By Ben Hall in Paris
The pressure from Google’s digital library project and Amazon’s electronic books is forcing publishers to consider drastic price cuts, the head of the world’s second largest publisher of books by sales has warned.
Arnaud Nourry, chief executive of French publishing group Hachette Livre, said unilateral pricing by Google, Amazon and other e-book retailers such as Barnes & Noble could destroy profits and kill the lucrative trade in hardback editions.
He said publishers were “very hostile” to Amazon’s pricing strategy – over which the online retailer failed to consult publishers – to charge $9.99 (€7) for all its e-books in the US. He also pointed to plans by Google to put millions of out-of-copyright books online for public use in a digital library.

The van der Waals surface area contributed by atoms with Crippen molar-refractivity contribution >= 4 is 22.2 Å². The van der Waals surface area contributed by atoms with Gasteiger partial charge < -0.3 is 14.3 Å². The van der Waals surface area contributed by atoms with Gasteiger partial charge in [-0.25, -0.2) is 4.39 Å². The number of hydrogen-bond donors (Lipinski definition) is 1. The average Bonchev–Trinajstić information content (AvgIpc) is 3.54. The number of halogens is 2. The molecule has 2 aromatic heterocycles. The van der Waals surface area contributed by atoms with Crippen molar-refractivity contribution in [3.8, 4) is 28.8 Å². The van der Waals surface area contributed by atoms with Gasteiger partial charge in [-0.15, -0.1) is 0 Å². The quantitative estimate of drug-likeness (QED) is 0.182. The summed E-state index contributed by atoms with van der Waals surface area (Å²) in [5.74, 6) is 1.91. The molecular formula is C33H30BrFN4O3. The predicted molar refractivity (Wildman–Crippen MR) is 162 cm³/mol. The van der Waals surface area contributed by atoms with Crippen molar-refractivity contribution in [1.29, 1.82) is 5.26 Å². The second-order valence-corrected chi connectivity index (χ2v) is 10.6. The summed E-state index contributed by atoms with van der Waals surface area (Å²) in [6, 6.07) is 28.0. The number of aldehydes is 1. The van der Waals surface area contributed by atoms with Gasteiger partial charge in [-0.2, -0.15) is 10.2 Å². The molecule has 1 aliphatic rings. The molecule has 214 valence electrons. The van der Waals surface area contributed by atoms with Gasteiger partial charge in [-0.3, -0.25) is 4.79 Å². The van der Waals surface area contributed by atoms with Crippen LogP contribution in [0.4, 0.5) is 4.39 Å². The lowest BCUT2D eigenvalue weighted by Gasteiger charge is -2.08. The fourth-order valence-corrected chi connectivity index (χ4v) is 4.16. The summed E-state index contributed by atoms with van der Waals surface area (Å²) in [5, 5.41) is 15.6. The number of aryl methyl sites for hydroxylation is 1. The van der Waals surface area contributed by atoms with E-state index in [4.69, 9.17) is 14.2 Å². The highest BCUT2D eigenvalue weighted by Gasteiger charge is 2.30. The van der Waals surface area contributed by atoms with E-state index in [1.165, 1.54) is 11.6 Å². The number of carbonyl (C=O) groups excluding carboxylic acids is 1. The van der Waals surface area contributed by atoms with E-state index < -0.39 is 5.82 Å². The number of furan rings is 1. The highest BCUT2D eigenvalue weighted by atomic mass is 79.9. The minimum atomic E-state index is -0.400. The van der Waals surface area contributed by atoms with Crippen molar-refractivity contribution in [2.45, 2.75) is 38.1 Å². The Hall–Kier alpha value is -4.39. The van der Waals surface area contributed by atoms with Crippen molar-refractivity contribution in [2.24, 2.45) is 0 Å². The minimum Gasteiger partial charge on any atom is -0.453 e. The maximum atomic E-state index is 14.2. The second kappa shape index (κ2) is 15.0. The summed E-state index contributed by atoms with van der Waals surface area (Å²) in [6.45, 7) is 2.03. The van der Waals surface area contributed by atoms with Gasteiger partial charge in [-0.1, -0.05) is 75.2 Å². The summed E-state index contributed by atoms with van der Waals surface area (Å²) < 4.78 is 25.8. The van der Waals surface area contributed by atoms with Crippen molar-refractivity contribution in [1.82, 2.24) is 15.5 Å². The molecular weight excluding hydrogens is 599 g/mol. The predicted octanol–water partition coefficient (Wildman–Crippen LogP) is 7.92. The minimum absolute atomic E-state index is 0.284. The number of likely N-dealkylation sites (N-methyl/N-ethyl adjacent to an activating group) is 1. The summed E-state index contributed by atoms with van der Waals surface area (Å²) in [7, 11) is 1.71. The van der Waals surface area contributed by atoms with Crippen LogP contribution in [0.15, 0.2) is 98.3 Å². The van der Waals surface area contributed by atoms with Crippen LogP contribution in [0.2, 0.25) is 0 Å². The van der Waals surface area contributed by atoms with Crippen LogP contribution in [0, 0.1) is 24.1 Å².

“On the one hand, you have millions of books for free where there is no longer an author to pay and, on the other hand, there are very recent books, bestsellers at $9.99, which means that all the rest will have to be sold at between zero and $9.99,” Mr Nourry said.
There was a real and “muscular” debate in the US, he added. Retailers were paying publishers more than $9.99 for each e-book, so were selling them at a loss: “That cannot last . . . Amazon is not in the business of losing money. So, one day, they are going to come to the publishers and say: ‘we are cutting the price we pay’. If that happens, after paying the authors, there will be nothing left for the publishers.”
Some rival publishers have expressed concern at Amazon’s pricing on its Kindle electronic reader. Others note the minimal costs of distributing books electronically mean they can make higher profit margins even with lower prices than in print.